12. Thank you for all the great comments! Glad to see that KC is being so well received. I cannot believe I didn't see that. The original post is updated with the correct spelling.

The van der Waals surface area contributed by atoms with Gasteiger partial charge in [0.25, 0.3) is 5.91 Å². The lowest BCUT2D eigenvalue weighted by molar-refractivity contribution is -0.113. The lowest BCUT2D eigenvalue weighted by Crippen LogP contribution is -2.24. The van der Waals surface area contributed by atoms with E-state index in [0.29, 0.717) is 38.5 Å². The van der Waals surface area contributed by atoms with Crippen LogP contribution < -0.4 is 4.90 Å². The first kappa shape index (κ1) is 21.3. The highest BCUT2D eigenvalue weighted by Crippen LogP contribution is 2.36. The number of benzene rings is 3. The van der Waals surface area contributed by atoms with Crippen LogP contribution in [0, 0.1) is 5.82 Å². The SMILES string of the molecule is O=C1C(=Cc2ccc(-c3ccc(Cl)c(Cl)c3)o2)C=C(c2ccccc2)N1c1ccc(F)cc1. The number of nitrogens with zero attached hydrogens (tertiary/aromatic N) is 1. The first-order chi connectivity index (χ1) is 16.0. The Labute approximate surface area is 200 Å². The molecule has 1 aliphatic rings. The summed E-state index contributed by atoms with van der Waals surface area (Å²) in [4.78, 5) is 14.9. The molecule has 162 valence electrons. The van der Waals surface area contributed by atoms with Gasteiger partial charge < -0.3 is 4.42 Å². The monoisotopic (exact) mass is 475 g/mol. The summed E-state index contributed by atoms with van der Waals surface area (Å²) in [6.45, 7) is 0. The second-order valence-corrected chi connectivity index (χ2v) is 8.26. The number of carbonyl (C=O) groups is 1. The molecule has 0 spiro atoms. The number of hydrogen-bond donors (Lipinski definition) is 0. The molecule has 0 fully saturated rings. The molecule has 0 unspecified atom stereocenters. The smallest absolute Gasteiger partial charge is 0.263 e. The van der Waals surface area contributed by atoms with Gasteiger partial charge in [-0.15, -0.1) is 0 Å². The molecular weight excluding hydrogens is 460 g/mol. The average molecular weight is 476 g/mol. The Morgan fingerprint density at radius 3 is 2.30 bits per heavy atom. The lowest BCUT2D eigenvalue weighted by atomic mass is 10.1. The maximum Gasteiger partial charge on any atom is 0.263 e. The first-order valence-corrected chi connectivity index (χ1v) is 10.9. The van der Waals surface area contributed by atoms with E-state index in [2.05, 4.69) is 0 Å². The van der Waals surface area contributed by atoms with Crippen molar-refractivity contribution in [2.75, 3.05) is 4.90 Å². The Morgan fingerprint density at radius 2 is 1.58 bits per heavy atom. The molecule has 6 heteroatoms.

13. Baseball in Kansas City has existed ever since the year 1900, when the Kasas City Blues joined the Great Plains League. They destroyed the Great Plains league including putting up a 134-13 season in 1909. When the league disbanded in 1910, after the Blues had won 6 championships including having pitcher Ross Denbow win a club record 456 games in those 10 years with the club, they joined the Rocky Mountain League. In the RML they enjoyed a string of success including a run of 7 straight championship series appearances from 1934-1940. In 1951 they joined the Western League as a founding member and have had great success. They are the proud owners of 10 league championships, with their latest coming in 2013 on the back of current star Connor Johnson. The then only 23 year old played in 165 games that year and in the leadoff spot the shortstop had 17 home runs and 89 RBI with a league leading 67 stolen bases and 19 triples. He carried the team to a 2nd place finish with a 101-69 record, where they finished 6 games behind the league leaders. In the finals he went off the rails, going 14/23 with 4 homers and 13 RBI in the Blues’ 4-1 victory to capture the Quinn-Kurtis Trophy. This season they are led by Johnson, now 27 and still considered their top player, Japanese born catcher Hashimoto Sato, and center fielder Javier Cárcera. They are a team considered by many to have a ton of talent in the lineup, but a pitching staff with many question marks on the back end of their pen and rotation. The Blues’ jerseys and logos are considered to be a new take on a classic look that has been in KC for over 115 years. Throughout their history they have had navy pinstripes adorning their home jersey with an interlocking K and C in the hat, helmet, and on the heart on their jerseys. The KC has been modernized throughout the years, think of the Leafs and their logo trough the years, with the latest modernization coming in 2005. Both the away and alternate feature the Blues wordmark with a single stripe on the sleeves as well as the collar. The double blue was adopted in the 1960s when more color options were available to choose from in fabrics and KC fans loved it. Independence Ave Stadium was opened in 1945 to house the Blues. It is one of only a few fields in the WL to have a circular OF wall. It has a lot of foul territory down the lines and the 45,000 that pack it on most nights get a chance to see some spectacular diving catches in front of the dugouts and stands.